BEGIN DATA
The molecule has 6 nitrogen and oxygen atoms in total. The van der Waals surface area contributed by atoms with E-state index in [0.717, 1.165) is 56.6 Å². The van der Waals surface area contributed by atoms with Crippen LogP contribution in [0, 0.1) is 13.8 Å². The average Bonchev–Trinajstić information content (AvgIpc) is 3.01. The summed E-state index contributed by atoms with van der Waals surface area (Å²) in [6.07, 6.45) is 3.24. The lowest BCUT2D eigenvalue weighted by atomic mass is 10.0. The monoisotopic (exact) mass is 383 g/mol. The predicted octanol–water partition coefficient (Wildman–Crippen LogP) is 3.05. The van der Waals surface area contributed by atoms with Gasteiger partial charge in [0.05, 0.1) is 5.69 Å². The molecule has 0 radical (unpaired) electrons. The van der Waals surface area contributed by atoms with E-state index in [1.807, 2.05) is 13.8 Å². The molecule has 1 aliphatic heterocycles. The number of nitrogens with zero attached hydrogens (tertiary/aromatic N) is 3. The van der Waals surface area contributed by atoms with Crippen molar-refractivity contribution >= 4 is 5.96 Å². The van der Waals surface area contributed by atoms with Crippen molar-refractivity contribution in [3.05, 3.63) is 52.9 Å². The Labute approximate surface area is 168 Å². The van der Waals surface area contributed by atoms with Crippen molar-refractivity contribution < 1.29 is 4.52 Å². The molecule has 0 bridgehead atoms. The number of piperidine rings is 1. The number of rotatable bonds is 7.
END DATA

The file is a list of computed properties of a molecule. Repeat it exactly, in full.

The molecule has 6 nitrogen and oxygen atoms in total. The van der Waals surface area contributed by atoms with E-state index in [0.717, 1.165) is 56.6 Å². The van der Waals surface area contributed by atoms with Crippen LogP contribution in [0, 0.1) is 13.8 Å². The average Bonchev–Trinajstić information content (AvgIpc) is 3.01. The summed E-state index contributed by atoms with van der Waals surface area (Å²) in [6.07, 6.45) is 3.24. The lowest BCUT2D eigenvalue weighted by atomic mass is 10.0. The monoisotopic (exact) mass is 383 g/mol. The predicted octanol–water partition coefficient (Wildman–Crippen LogP) is 3.05. The van der Waals surface area contributed by atoms with Gasteiger partial charge in [0.05, 0.1) is 5.69 Å². The molecule has 0 radical (unpaired) electrons. The van der Waals surface area contributed by atoms with E-state index in [1.807, 2.05) is 13.8 Å². The molecule has 1 aliphatic heterocycles. The number of nitrogens with zero attached hydrogens (tertiary/aromatic N) is 3. The van der Waals surface area contributed by atoms with Crippen molar-refractivity contribution >= 4 is 5.96 Å². The van der Waals surface area contributed by atoms with Crippen molar-refractivity contribution in [3.05, 3.63) is 52.9 Å². The Labute approximate surface area is 168 Å². The van der Waals surface area contributed by atoms with Crippen molar-refractivity contribution < 1.29 is 4.52 Å². The molecule has 0 bridgehead atoms. The number of piperidine rings is 1. The number of rotatable bonds is 7.